January 27, 2017

Quote of the Day

Doesn't the "art of the deal" include giving your negotiating partner room to compromise? Mr. Trump made it impossible for Mr. Peña Nieto even to negotiate, all the more so after Mr. Peña Nieto went out of his way in August to invite Mr. Trump for a visit. That campaign stop helped Mr. Trump show he could stand on stage as an equal with a foreign leader, but Mr. Peña Nieto took a beating at home when Mr. Trump returned to Mexico-bashing. -- WSJ Ed Page
Trump Agonistes Posted by John Kranz at January 27, 2017 10:40 AM

I clicked through to find WSJ claiming that "The President is treating our neighbor like Obama treated Israel."

Poppycock!

The President of Mexico seems to think he has the upper hand, much like Reagan did prior to meeting Gorbachev at Reykjavik. In accepting Nieto's cancellation of the meeting, Trump has merely called his bluff. He certainly didn't arrange for Mexico to be skewered in a UN vote.

The WSJ Ed Page seems ever more hyperbolic by the week.

Posted by: johngalt at January 27, 2017 4:56 PM

I call it "holding his feet to the fire." This is the very dark side of the Trump agenda. The WSJ has been Free People - Free Markets for a very long time and I am happy to see their keeping it up.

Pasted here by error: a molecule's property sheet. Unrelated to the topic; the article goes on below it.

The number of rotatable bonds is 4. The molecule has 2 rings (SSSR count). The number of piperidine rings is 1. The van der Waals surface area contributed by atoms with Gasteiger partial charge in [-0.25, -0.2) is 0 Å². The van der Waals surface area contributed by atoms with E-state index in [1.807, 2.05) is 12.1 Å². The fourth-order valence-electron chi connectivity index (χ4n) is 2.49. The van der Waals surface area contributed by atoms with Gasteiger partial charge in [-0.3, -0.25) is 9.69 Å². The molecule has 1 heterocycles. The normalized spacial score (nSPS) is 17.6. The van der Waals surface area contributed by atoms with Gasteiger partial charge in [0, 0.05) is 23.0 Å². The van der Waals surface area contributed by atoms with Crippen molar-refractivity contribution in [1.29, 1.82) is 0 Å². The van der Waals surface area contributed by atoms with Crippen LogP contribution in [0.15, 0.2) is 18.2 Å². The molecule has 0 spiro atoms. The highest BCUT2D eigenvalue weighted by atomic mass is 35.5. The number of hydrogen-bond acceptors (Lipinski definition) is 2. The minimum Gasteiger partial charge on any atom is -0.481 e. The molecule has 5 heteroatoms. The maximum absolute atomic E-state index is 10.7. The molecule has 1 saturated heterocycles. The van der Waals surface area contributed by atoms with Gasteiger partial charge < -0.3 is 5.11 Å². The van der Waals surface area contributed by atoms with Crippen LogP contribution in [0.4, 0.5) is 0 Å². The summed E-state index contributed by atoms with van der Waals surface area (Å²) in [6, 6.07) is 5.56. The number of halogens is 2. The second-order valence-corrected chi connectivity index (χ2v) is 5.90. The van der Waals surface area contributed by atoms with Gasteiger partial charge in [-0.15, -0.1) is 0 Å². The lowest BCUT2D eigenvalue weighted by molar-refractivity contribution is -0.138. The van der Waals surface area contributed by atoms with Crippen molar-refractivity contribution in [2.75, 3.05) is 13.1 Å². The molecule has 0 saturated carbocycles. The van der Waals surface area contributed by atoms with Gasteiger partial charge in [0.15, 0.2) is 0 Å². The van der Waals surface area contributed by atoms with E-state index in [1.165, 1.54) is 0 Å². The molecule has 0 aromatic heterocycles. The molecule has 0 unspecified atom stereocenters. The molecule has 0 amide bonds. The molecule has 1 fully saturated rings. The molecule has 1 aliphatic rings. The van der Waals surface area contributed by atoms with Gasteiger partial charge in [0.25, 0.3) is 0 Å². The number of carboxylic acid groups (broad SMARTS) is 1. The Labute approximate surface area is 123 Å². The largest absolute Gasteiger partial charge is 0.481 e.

Posted by: jk at January 27, 2017 7:43 PM

In public, agreed with JK that Trump has taken a hard stance. I heard on the radio this week that one cabinet member (Pence?) suggested that Mexico would "pay" by taking it out of their foreign aid budget. This is doable, and has some merit on several fronts.... it could inspire the discussion about Mexican immigrants, legal, illegal and in-between (aka, work in Douglas, AZ) and the cost/benefit ratio. Sadly, in today's Mainly Hysterical media market, I don't see that happening.

We have a right to build a fence, no one questions that. So, while we may debate its merits and debits, it's more than a bit beyond the pale to say that Mexico will pay for it.

Posted by: nanobrewer at January 28, 2017 9:58 AM

One should be more circumspect about using the phrase "no one questions that..." 'round these parts.

Whatever one's thoughts on immigration, the wall will require a gooberload of eminent domain, it will be very injurious to private property, and it could be suggested as injurious to American's rights to emigrate. (Not a South Park joke -- do we not have a right to leave?)

Posted by: jk at January 28, 2017 12:48 PM | What do you think? [4]